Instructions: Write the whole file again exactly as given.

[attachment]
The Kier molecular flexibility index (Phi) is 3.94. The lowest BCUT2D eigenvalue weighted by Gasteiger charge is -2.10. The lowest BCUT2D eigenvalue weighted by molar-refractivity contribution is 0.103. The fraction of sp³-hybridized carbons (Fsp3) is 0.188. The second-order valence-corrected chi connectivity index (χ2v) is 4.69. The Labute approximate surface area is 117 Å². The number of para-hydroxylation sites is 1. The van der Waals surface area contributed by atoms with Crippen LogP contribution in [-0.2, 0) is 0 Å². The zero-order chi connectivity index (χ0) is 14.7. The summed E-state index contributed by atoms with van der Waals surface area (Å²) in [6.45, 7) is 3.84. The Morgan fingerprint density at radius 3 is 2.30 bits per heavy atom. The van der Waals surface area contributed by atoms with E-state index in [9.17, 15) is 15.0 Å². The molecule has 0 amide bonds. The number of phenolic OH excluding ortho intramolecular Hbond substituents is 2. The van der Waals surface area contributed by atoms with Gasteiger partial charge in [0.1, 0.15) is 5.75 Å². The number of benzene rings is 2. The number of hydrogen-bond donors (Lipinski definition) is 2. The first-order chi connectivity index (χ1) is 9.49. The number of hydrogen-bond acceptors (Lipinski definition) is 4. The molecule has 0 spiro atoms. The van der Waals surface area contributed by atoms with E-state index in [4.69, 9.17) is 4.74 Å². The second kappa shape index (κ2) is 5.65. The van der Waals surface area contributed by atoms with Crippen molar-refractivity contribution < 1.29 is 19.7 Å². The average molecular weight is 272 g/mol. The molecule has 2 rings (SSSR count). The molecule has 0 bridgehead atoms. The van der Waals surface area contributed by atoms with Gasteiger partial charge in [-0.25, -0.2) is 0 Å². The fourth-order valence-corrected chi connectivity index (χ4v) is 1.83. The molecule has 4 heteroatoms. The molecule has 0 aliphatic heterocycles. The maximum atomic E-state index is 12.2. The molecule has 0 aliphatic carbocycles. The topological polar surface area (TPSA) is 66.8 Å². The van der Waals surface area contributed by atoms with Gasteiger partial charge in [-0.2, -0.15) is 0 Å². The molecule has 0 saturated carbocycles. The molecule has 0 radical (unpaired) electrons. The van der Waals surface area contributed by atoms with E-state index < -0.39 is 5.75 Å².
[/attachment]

The Kier molecular flexibility index (Phi) is 3.94. The lowest BCUT2D eigenvalue weighted by Gasteiger charge is -2.10. The lowest BCUT2D eigenvalue weighted by molar-refractivity contribution is 0.103. The fraction of sp³-hybridized carbons (Fsp3) is 0.188. The second-order valence-corrected chi connectivity index (χ2v) is 4.69. The Labute approximate surface area is 117 Å². The number of para-hydroxylation sites is 1. The van der Waals surface area contributed by atoms with Crippen LogP contribution in [-0.2, 0) is 0 Å². The zero-order chi connectivity index (χ0) is 14.7. The summed E-state index contributed by atoms with van der Waals surface area (Å²) in [6.45, 7) is 3.84. The Morgan fingerprint density at radius 3 is 2.30 bits per heavy atom. The van der Waals surface area contributed by atoms with E-state index in [9.17, 15) is 15.0 Å². The molecule has 0 amide bonds. The number of phenolic OH excluding ortho intramolecular Hbond substituents is 2. The van der Waals surface area contributed by atoms with Gasteiger partial charge in [0.1, 0.15) is 5.75 Å². The number of benzene rings is 2. The number of hydrogen-bond donors (Lipinski definition) is 2. The first-order chi connectivity index (χ1) is 9.49. The number of hydrogen-bond acceptors (Lipinski definition) is 4. The molecule has 0 spiro atoms. The van der Waals surface area contributed by atoms with E-state index in [4.69, 9.17) is 4.74 Å². The second kappa shape index (κ2) is 5.65. The van der Waals surface area contributed by atoms with Crippen molar-refractivity contribution < 1.29 is 19.7 Å². The average molecular weight is 272 g/mol. The molecule has 2 rings (SSSR count). The molecule has 0 bridgehead atoms. The van der Waals surface area contributed by atoms with Gasteiger partial charge in [-0.25, -0.2) is 0 Å². The fourth-order valence-corrected chi connectivity index (χ4v) is 1.83. The molecule has 4 heteroatoms. The molecule has 0 aliphatic heterocycles. The maximum atomic E-state index is 12.2. The molecule has 0 aliphatic carbocycles. The topological polar surface area (TPSA) is 66.8 Å². The van der Waals surface area contributed by atoms with Gasteiger partial charge in [-0.2, -0.15) is 0 Å². The molecule has 0 saturated carbocycles. The molecule has 0 radical (unpaired) electrons. The van der Waals surface area contributed by atoms with E-state index < -0.39 is 5.75 Å².